Annmarie Fertoli, Associate Producer at WNYC
Annmarie Fertoli is an Associate Producer at WNYC, working with the afternoon news team to produce All Things Considered.
With peak hurricane season underway in New York, city officials are urging residents to make sure they're prepared in case there's another major storm like Sandy.
During a news conference on Friday in Red Hook, Brooklyn — a community hard-hit by the storm — Mayor Bill de Blasio said the city has learned lessons from Sandy and must accept the reality of climate change. "The events we used to consider extreme weather are becoming more common," he said. "We have to assume they're coming and be ready."
City officials are urging New Yorkers to make sure they have an emergency plan, find out whether they're in an evacuation zone and make sure they know their evacuation routes. The city has expanded its evacuation zones from three to six. You can find out if you're in one of them by checking the city's Hurricane Evacuation Map.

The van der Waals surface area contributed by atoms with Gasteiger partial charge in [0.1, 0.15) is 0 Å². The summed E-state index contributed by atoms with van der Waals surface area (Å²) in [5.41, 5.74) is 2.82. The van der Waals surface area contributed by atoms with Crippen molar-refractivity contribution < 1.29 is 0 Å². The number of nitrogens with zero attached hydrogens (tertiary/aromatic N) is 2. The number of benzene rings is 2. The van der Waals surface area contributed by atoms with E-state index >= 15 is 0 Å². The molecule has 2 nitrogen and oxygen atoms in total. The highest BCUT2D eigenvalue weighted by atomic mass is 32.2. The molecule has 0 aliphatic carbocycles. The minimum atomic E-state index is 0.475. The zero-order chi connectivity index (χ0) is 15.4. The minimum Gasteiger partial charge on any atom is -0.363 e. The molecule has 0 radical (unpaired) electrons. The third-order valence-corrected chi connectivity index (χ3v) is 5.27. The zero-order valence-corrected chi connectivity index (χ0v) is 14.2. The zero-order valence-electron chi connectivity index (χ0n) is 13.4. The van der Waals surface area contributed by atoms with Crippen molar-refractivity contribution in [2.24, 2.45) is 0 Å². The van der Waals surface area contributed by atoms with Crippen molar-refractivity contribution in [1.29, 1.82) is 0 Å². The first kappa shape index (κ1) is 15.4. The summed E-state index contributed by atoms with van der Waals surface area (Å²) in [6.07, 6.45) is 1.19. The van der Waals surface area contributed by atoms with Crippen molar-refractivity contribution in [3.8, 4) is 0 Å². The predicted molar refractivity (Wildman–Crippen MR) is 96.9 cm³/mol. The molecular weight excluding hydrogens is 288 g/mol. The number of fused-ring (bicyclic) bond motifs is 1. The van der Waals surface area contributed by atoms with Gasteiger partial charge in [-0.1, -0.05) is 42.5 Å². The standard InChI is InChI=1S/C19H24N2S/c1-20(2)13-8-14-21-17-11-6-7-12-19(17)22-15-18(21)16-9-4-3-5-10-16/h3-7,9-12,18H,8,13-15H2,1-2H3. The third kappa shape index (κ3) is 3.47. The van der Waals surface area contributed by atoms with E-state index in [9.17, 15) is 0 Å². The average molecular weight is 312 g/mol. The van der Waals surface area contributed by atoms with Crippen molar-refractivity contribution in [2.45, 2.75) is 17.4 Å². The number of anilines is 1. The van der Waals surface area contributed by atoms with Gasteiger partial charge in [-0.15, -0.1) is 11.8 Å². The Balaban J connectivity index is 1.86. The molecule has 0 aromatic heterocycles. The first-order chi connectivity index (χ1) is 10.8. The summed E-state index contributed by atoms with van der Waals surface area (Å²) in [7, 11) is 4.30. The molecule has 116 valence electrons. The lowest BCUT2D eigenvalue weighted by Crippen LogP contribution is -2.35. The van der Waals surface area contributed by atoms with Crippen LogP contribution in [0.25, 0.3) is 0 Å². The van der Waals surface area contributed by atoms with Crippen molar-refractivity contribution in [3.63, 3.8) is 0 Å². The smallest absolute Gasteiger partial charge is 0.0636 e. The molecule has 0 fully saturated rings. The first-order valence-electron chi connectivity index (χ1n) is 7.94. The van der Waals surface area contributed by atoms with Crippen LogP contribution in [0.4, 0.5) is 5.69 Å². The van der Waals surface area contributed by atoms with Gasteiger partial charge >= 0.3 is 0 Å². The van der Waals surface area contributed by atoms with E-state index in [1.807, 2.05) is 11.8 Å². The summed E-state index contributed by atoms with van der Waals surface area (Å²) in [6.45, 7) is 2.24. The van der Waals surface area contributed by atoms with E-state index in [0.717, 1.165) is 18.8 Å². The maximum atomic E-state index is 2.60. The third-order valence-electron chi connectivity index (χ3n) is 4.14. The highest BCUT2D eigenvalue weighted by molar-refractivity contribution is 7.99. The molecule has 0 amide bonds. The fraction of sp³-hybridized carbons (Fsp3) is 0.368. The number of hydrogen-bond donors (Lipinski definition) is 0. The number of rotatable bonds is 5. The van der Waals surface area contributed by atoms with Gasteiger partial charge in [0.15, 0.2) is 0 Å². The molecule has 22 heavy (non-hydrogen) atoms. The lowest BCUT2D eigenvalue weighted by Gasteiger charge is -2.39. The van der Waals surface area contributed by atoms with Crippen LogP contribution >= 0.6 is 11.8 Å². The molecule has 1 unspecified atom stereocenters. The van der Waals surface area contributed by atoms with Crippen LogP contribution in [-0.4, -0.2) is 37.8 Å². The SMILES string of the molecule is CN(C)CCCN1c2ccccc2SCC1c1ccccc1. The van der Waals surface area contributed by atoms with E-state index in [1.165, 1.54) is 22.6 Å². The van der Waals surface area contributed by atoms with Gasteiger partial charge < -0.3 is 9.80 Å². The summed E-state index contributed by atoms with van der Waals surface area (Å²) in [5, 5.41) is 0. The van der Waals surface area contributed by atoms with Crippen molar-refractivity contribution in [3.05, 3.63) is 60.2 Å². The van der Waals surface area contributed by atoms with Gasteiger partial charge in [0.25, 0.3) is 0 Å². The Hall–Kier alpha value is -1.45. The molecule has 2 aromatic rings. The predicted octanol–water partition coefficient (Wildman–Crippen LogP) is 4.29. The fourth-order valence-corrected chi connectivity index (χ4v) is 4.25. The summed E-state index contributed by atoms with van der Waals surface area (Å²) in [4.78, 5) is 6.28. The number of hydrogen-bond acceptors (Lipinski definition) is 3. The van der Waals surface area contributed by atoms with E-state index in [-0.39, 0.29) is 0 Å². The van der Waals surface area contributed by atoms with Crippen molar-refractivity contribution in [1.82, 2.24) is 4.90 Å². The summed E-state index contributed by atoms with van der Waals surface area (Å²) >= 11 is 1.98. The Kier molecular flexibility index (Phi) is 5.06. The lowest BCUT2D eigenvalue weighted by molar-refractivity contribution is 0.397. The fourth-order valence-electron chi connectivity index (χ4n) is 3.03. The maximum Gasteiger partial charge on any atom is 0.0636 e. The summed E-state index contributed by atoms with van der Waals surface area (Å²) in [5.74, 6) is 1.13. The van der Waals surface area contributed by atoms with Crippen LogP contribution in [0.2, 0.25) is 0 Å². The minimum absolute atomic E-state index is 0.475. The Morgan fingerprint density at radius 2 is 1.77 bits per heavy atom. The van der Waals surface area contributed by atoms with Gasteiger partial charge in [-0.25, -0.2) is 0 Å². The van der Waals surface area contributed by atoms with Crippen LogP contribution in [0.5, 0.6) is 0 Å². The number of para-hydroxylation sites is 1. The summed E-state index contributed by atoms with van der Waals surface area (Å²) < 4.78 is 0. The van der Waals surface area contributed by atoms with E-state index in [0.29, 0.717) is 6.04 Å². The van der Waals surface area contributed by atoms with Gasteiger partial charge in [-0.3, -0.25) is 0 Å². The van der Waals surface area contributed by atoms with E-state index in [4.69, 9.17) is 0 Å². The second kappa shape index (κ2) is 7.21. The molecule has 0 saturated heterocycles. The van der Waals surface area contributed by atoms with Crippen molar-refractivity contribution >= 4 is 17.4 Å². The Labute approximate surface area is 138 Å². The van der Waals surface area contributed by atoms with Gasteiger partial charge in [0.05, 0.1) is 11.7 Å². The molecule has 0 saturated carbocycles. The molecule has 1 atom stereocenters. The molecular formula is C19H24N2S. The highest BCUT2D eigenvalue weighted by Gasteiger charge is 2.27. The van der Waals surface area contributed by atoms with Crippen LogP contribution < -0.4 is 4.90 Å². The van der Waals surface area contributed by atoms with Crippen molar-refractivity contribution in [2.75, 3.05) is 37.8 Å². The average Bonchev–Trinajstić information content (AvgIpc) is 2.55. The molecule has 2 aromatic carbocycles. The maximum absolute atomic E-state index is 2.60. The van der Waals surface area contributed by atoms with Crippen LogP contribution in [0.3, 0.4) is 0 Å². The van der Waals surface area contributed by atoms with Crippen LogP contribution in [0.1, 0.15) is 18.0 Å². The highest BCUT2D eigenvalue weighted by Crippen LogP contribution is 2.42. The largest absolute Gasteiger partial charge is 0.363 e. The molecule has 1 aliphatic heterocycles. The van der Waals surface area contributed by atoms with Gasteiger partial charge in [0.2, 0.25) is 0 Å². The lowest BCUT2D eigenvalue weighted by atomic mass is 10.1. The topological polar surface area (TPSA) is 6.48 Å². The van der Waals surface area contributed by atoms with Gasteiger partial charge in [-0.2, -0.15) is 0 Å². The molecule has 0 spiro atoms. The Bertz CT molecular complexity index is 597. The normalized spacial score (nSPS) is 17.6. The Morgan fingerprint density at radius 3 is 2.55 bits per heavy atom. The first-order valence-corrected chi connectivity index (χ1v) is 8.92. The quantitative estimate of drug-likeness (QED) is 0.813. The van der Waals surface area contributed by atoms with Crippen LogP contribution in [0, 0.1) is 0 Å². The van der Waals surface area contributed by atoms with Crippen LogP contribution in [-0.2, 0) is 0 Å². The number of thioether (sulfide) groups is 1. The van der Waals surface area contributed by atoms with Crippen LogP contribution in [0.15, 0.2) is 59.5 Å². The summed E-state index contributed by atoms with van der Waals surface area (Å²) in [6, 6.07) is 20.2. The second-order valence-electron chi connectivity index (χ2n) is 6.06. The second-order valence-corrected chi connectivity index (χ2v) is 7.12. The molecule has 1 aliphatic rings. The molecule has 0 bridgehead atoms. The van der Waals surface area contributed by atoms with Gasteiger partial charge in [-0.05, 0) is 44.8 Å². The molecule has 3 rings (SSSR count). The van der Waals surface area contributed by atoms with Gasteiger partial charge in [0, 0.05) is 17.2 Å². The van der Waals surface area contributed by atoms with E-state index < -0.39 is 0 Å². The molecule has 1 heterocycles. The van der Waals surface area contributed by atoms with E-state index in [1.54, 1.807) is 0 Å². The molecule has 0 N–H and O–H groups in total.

Many Red Hook residents have already taken heed of those warnings. Alisa Pizarro, who lives in the Red Hook Houses, lost power, water and heat for four weeks after Sandy. She said the community really rallied together in the wake of the storm — especially as they waited for city officials to provide help.
Pizarro thinks the city's better prepared now. But she still has a message for elected officials, should another big storm hit.
"Make sure that you look at this type of community and don't assume, 'oh, they're fine,'" she said. "Just come out and see what is it that the community needs...they didn't do that.
Pizarro is now trained as a community organizer through Red Hook Initiative, a neighborhood non-profit.